Mid-market lending report: Sector strategies in focus

The private debt landscape has broadened over the past decade, with many players increasing their expertise in specific sectors or strategies.

1. Retail

While retail may have been a hot sector for private equity pre-crisis – with roll-outs of niche stores such as Pets at Home, Wiggle, Hobbs and Phase Eight – activity is rather more lukewarm these days, given the many headwinds facing the industry in the US and Europe. As an investment theme for direct lending, it hasn’t featured highly, given the high fixed costs involved, such as rent.

Yet it could become an interesting area, particularly in the UK, where distressed debt players have watched with interest as retailers such as New Look, Maplins, House of Fraser and global brands like Toys R Us hit the headlines for all the wrong reasons.

“Retail in the UK, in particular, showed some weakness in 2017, and that will continue into 2018,” says Ran Landmann, CVC Credit Partners managing director. “That is the result of a confluence of factors, ranging from foreign exchange volatility, falling consumer confidence, Brexit and, of course, structural issues related to the rise of online shopping.”

“Some sponsors will start looking at some of the stressed retailers as an opportunity, and that could provide some private debt opportunities,” says Andrew Lynn, partner at Catalyst Corporate Finance. “But we will also see private equity owners move along their portfolios of retail businesses, and some of these may have reduced in value, which could offer some distressed dealflow. The funds remain cautious about this sector, but they will look at it; the banks, meanwhile, often can’t take retail opportunities to their investment committees.”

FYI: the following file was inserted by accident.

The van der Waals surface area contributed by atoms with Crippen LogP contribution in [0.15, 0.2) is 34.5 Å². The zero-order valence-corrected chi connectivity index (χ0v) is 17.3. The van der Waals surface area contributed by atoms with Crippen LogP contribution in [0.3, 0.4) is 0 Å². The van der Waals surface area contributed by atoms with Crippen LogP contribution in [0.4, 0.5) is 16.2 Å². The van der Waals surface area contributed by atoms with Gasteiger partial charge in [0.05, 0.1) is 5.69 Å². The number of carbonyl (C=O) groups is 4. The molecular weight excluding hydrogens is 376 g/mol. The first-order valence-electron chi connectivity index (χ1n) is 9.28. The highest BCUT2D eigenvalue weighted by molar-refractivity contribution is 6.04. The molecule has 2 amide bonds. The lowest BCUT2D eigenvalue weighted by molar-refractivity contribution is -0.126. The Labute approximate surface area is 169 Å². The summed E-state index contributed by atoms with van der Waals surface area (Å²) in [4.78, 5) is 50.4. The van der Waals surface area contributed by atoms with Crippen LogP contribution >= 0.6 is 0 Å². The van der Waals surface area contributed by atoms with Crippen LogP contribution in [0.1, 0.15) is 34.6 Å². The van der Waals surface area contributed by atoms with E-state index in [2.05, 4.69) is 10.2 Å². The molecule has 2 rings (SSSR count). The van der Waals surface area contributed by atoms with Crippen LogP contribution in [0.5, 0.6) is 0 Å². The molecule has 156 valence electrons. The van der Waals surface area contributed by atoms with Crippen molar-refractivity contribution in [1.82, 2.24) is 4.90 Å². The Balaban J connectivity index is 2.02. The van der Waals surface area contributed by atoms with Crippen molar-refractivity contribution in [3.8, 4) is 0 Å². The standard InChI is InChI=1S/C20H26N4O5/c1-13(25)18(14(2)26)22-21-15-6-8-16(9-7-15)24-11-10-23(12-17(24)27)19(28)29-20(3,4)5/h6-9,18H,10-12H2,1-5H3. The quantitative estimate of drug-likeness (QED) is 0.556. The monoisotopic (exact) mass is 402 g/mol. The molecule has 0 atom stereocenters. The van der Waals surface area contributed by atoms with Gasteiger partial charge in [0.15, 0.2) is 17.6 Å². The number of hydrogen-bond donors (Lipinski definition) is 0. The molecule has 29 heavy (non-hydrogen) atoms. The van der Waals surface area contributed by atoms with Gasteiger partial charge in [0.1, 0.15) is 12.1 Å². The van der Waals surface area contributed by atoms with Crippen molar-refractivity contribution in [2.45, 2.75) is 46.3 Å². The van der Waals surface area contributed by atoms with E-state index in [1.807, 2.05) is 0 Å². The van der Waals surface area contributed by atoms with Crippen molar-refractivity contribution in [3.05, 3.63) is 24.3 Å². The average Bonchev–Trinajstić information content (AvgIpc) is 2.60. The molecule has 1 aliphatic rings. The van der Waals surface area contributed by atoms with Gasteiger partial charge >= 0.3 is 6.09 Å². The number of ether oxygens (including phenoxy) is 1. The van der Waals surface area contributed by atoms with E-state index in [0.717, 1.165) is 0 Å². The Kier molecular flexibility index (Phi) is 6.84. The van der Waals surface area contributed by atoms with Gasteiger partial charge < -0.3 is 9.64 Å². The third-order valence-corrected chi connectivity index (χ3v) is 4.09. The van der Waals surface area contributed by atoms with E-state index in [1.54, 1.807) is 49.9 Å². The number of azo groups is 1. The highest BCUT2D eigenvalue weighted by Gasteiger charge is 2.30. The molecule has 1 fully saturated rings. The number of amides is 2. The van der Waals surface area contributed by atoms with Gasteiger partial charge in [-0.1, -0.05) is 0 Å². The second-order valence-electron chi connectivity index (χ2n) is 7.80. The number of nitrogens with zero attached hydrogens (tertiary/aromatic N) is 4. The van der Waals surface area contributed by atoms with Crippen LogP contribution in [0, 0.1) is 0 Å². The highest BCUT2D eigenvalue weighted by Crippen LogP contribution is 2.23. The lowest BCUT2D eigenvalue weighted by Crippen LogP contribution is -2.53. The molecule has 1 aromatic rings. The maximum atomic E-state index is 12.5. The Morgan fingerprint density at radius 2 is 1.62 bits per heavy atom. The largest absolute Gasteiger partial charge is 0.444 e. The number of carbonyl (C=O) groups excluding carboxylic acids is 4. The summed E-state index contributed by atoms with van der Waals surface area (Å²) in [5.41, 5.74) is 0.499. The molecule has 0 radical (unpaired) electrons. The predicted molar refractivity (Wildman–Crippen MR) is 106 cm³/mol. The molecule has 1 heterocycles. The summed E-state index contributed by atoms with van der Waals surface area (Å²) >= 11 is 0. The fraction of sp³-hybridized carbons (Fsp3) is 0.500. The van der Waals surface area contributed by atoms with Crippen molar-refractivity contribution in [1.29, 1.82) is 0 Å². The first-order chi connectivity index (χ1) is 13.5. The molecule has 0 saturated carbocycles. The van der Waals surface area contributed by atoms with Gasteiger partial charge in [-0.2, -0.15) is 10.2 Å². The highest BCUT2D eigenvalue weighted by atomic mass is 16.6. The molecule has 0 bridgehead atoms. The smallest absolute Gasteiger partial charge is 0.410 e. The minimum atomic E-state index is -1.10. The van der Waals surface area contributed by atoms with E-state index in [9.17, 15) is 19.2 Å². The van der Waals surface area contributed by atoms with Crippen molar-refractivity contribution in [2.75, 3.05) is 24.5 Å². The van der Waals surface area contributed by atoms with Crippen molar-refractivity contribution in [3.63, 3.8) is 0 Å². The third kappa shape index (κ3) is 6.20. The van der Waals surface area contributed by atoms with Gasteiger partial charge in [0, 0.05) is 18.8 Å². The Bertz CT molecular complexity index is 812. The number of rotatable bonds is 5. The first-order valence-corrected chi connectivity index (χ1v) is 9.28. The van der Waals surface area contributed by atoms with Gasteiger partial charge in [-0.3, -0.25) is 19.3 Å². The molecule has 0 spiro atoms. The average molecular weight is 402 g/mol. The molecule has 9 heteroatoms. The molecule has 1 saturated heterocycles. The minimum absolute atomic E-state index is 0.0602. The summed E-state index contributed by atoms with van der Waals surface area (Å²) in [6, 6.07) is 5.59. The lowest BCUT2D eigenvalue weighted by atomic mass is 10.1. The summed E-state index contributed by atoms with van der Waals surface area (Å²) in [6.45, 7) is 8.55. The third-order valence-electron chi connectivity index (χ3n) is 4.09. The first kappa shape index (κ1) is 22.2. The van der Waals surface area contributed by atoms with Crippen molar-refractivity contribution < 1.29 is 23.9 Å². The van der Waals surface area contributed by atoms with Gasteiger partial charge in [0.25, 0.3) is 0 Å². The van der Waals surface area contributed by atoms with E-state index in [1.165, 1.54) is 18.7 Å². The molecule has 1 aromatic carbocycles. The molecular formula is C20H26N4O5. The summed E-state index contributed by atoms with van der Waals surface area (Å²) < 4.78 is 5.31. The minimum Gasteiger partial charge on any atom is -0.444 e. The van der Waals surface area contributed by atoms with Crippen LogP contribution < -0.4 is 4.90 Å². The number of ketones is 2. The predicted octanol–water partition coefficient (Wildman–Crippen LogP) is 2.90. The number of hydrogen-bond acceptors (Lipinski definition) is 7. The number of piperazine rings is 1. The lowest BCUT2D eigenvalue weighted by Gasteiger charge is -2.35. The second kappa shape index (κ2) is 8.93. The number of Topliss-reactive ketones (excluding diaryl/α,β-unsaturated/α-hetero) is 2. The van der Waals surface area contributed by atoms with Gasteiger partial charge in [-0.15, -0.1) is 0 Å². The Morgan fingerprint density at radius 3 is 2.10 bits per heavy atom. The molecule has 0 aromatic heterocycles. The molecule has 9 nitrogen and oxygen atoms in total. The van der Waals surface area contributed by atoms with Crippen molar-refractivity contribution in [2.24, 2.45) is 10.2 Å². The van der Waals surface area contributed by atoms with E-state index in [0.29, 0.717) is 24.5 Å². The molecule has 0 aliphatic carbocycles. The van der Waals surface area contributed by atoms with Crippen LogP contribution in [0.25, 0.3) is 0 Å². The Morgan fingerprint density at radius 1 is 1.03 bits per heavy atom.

2. Healthcare

Underpinned by the long-term fundamental of ageing populations, healthcare is an attractive sector for many private debt funds. In the UK and Europe, the main opportunity is centered around the care home sector.

“Most people think of the care homes as being the large players,” says Duncan Riefler, senior advisor at Arbour Partners. “Yet it remains highly fragmented. There are a lot of mom-and-pop shops, and the owners of many of these are now looking to retire, while the large players continue to dispose of assets that don’t fit their portfolios. There’s lots of scope to roll up portfolios and make improvements. Many of these situations would be suitable for direct lending – as long as the capital structure is right.”

Niches within the care home sector continue to be of interest, adds Lynn. “Long-term, private pay areas of care remain popular among private debt players, such as adult specialist care,” he says.

In the US, the opportunity set is broader. “Healthcare is one of the most active sectors for private equity and us as lenders, as ageing populations have driven increased demand for products and services,” says John Finnerty, senior managing director at NXT Capital.
He points to two main areas where private debt funds have been active. “Services and practice management, such as doctor surgeries, dermatologists and physiotherapists, have provided strong dealflow – they are highly fragmented and so there is a consolidation trend happening,” he says. “The other area is around facilities, urgent care and hospices, where sponsors have been very active.” Twin Brook Capital Partners has also been active in this space. PDI has reported that the firm has deployed more than $1 billion across 42 transactions in the healthcare space between 2014 and 2017.